While unseen in English translations, there is a connection between ’ish and ’ishah being “naked” and a serpent’s “cunning.” In this case, “cunning” is the shorter, sharper word.
It is a well-tested rhetorical process to overstate a proposition to engage another party in a knee-jerk denial. Such a disclaimer will usually contain its own overstatement. Now the battle of wit against innocence can be joined. This scene, in part, is quite evident in false statements made by today’s leading politicians. Every response is open to a “gotcha” moment. Defensive responses carry the seed of their own downfall.
Here “touch” is added to a proscription from eating or taking into one’s self that which will awaken continual distinction and choice—taking away a call to simple obedience. Adding “touch” as an intermediary between seeing and eating helps bridge the gap or desensitize a final bite. It is like cheating at bobbing-for-apples.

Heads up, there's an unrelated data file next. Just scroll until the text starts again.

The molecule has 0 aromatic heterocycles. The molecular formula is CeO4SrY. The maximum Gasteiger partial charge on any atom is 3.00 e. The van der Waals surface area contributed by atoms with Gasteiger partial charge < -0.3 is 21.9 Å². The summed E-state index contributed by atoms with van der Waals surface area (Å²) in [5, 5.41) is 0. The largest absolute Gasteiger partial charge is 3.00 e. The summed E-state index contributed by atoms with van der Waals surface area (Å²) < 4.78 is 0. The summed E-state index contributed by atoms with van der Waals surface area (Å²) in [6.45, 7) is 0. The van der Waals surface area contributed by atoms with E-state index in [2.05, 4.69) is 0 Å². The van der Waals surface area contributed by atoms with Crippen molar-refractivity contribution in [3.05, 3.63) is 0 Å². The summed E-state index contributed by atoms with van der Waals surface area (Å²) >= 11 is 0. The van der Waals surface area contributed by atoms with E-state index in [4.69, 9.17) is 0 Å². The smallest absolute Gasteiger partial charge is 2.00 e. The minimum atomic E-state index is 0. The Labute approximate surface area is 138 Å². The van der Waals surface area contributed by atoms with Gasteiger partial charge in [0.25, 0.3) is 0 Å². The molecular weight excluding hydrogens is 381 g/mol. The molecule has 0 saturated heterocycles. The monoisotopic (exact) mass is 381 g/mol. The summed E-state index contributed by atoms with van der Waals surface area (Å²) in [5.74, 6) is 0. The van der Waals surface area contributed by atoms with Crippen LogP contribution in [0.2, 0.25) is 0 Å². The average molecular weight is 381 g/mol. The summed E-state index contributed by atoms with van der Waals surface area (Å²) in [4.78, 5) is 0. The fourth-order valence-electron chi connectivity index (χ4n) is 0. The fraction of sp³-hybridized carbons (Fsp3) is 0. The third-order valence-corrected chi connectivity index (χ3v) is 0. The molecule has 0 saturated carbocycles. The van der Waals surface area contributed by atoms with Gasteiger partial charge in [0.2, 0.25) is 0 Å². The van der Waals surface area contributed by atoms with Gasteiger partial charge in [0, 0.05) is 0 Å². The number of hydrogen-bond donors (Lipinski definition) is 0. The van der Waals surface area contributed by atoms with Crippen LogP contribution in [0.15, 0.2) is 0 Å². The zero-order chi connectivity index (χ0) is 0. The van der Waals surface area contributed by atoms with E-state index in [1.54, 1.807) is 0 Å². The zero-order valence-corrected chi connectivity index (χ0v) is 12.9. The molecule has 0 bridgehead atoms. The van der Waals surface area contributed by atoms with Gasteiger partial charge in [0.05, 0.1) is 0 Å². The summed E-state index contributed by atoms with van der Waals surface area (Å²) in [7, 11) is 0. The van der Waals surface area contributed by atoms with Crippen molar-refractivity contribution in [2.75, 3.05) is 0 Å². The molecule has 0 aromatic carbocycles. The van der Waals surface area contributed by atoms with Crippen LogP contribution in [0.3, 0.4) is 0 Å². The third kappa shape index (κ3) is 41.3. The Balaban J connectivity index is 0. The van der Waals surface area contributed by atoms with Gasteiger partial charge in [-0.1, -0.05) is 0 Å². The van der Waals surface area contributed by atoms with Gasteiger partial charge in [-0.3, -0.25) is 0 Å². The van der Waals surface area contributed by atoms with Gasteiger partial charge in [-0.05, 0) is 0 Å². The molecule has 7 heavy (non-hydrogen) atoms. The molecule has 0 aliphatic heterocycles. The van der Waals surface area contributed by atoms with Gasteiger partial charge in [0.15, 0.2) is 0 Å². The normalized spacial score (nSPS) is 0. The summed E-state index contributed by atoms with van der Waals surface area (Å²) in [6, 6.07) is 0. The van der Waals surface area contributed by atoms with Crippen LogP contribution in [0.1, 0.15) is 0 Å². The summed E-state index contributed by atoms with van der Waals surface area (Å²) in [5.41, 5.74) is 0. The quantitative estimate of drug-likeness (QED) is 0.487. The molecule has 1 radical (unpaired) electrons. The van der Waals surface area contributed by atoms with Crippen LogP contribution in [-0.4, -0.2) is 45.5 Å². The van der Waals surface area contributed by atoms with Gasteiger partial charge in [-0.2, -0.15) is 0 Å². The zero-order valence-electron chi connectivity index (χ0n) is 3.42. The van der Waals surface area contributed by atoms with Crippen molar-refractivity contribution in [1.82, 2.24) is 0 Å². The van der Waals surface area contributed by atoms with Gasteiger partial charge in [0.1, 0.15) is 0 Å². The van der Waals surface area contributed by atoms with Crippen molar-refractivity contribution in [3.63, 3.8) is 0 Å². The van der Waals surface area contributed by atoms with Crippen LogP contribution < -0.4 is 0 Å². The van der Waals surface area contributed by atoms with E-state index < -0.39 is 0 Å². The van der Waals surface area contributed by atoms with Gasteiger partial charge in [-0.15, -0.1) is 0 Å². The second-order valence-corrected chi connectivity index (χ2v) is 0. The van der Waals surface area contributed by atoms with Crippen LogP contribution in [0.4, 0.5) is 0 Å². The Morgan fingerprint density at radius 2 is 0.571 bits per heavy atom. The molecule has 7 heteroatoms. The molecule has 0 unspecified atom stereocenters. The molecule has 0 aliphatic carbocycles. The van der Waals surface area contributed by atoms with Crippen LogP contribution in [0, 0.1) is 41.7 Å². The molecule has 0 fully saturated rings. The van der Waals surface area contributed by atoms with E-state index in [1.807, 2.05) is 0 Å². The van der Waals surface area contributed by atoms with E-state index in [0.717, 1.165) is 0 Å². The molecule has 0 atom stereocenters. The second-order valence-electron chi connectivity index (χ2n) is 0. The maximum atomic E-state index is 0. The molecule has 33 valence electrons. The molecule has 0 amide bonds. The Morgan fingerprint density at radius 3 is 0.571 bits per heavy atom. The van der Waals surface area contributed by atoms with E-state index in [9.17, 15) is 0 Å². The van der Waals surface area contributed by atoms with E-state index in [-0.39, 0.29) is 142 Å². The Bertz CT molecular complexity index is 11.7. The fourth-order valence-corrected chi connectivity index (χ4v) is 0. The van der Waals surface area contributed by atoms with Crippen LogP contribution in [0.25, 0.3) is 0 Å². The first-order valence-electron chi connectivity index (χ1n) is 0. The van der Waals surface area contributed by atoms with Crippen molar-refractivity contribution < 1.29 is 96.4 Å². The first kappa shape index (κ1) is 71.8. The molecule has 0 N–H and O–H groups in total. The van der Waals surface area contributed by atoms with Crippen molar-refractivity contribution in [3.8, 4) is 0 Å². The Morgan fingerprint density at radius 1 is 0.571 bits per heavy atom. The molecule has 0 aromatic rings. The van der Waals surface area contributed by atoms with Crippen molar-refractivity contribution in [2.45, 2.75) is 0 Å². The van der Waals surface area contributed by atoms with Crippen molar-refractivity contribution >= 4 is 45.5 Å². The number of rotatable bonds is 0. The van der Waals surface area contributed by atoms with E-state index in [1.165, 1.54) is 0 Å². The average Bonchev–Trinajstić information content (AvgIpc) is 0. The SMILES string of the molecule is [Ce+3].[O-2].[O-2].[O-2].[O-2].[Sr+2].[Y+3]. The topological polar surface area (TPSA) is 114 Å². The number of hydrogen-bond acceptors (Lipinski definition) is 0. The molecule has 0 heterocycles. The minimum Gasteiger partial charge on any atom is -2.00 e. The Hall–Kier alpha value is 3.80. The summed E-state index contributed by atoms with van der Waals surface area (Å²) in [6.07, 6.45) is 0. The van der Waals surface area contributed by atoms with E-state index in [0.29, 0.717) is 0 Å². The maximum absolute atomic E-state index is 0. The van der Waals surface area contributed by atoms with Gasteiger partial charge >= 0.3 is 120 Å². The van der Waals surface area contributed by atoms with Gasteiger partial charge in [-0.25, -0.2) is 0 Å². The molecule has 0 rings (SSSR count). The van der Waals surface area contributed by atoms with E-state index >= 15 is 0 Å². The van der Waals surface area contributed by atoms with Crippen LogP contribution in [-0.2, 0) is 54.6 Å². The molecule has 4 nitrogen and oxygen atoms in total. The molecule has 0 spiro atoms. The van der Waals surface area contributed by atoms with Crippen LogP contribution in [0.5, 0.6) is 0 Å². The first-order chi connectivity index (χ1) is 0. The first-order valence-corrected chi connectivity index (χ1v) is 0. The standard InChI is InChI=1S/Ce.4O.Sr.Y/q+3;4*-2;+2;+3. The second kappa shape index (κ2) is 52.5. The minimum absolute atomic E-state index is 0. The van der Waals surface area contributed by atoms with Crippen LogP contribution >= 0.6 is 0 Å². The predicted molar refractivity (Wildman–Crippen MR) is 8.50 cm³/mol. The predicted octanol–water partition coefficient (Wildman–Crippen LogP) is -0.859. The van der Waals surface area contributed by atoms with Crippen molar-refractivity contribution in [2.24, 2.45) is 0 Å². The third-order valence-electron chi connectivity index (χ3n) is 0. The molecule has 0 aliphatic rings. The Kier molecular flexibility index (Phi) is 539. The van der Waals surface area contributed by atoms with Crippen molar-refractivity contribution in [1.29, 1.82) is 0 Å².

With this touching overstatement, the Serpent can jump to results, not process. The ante is upped. At stake is not just dying—which is not yet known—but shifted from some unknown state, “lest you die,” to an accusation that the creator has set up the creature. Since there is no known location for the deadly tree, one might inadvertently brush by and touch it. If touch is the same as eat—you’re doomed beyond any choice you make.
It takes but a slight sleight-of-hand to move the goalpost away from the negative of death (negative even if it is not known what it means) to the positive of knowing the difference between good and not-good. If only I knew this, I would escape doom through my own reasoning and not leave room for happenstance to devolve back into chaos (as unknown a state as death).
Look, the out is right before you. Just touch, but don’t eat. Unfortunately, like any newborn, anything touchable goes right to the mouth. Game over. Cunning wins.
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If you are interested in a recent example of how overstatement works to entangle people, you can check out this editorial by James Comey: https://www.nytimes.com/2019/05/01/opinion/william-barr-testimony.html